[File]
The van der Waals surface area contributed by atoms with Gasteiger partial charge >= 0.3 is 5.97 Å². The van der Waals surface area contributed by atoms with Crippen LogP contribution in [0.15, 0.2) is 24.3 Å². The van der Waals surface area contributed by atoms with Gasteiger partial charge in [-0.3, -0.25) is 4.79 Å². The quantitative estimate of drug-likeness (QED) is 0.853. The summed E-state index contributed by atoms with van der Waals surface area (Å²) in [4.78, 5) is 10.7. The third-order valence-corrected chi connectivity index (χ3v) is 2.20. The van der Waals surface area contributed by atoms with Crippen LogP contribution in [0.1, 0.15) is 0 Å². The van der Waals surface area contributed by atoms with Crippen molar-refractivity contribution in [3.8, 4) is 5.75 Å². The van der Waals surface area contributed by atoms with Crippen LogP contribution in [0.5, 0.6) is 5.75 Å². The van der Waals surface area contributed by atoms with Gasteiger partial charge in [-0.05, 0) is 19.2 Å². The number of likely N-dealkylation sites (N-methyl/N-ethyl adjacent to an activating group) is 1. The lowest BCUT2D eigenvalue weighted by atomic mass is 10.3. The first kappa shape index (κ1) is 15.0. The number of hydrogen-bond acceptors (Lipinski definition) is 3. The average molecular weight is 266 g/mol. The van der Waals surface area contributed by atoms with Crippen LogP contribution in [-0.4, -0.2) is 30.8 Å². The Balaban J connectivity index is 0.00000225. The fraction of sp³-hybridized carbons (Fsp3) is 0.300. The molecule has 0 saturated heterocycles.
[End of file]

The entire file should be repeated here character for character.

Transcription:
The van der Waals surface area contributed by atoms with Gasteiger partial charge >= 0.3 is 5.97 Å². The van der Waals surface area contributed by atoms with Crippen LogP contribution in [0.15, 0.2) is 24.3 Å². The van der Waals surface area contributed by atoms with Gasteiger partial charge in [-0.3, -0.25) is 4.79 Å². The quantitative estimate of drug-likeness (QED) is 0.853. The summed E-state index contributed by atoms with van der Waals surface area (Å²) in [4.78, 5) is 10.7. The third-order valence-corrected chi connectivity index (χ3v) is 2.20. The van der Waals surface area contributed by atoms with Crippen LogP contribution in [0.1, 0.15) is 0 Å². The van der Waals surface area contributed by atoms with Crippen molar-refractivity contribution in [3.8, 4) is 5.75 Å². The van der Waals surface area contributed by atoms with Crippen LogP contribution in [0.5, 0.6) is 5.75 Å². The van der Waals surface area contributed by atoms with Gasteiger partial charge in [-0.05, 0) is 19.2 Å². The number of likely N-dealkylation sites (N-methyl/N-ethyl adjacent to an activating group) is 1. The lowest BCUT2D eigenvalue weighted by atomic mass is 10.3. The first kappa shape index (κ1) is 15.0. The number of hydrogen-bond acceptors (Lipinski definition) is 3. The average molecular weight is 266 g/mol. The van der Waals surface area contributed by atoms with Crippen LogP contribution in [-0.4, -0.2) is 30.8 Å². The Balaban J connectivity index is 0.00000225. The fraction of sp³-hybridized carbons (Fsp3) is 0.300. The molecule has 0 saturated heterocycles.